Slowcore,[a] also known as sadcore, is a subgenre of indie rock and alternative rock characterised by slower tempos, minimalist instrumentation, and subdued lyrical performances.


Slowcore is considered a subgenre of indie rock, alternative rock, and pop. There is no definitive characterisation of the genre,[4] however it is typically defined by slow tempos with a sombre and atmospheric approach to songwriting and composition.[5] Slowcore articles often take influence from related genres, including dream pop, post-rock, folk, and americana.[4][1] Drone and ambient music are also cited as being similar.[6] Less frequently, slowcore songs borrow elements from other genres, including shoegaze and midwest emo.[7]

Lyrics within slowcore are often melancholic, with the vocal performances subdued.[5] For example, Swedish singer Stina Nordenstam has been described as slowcore because of "her sadly beautiful little-girl whisper" style of singing.[8] In 1998, SF Weekly wrote that "The best thing about slowcore [...] is that they demand the listener pay attention. The worst thing about them is that sometimes you fall asleep by the third song".[9]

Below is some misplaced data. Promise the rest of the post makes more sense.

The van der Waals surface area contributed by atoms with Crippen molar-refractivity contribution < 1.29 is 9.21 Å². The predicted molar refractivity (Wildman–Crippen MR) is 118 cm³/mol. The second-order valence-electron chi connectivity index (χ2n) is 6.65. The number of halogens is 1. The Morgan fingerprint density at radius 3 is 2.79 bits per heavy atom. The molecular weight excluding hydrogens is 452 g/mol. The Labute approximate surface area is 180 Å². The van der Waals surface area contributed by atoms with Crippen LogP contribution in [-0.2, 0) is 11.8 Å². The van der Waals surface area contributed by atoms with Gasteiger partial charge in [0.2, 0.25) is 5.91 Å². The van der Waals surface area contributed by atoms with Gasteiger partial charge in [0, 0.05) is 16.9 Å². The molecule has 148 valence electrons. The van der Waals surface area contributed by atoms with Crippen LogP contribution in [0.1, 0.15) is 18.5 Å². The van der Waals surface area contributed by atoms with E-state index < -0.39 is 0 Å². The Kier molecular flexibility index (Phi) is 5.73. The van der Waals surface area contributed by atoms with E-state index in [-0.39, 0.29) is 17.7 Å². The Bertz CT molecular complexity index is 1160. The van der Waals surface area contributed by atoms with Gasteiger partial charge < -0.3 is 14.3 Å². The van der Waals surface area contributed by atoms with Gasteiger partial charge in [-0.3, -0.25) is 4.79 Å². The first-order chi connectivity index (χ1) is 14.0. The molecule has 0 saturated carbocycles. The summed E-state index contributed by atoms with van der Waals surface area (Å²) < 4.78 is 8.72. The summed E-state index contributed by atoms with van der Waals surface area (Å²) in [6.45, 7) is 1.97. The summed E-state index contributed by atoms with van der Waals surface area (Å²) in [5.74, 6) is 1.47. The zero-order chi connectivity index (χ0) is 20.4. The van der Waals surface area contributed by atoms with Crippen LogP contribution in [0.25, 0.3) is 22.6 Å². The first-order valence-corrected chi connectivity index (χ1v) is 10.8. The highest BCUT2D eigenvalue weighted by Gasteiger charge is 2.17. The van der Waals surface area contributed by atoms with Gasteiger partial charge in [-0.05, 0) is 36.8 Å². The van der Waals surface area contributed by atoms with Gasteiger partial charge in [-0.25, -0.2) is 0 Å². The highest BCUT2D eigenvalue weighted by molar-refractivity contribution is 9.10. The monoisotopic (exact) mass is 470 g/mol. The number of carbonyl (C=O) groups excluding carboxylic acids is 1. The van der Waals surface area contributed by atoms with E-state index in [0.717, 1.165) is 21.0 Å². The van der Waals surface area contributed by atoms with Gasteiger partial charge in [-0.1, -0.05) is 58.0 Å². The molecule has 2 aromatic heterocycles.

A woman wearing a white dress laying on a red velvet couch in front of a grandiose red wall with gold accents
Lana Del Rey, pictured in 2013, has self-described her music as "Hollywood sadcore".

Slowcore is occasionally referred to as "sadcore", and many journalists and scholars consider them to be synonymous labels for the same genre.[10][8][7][11] Regardless, when they are distinguished, the differences are attributed to a heightened melancholy in the lyrics of sadcore songs.[12][13][14]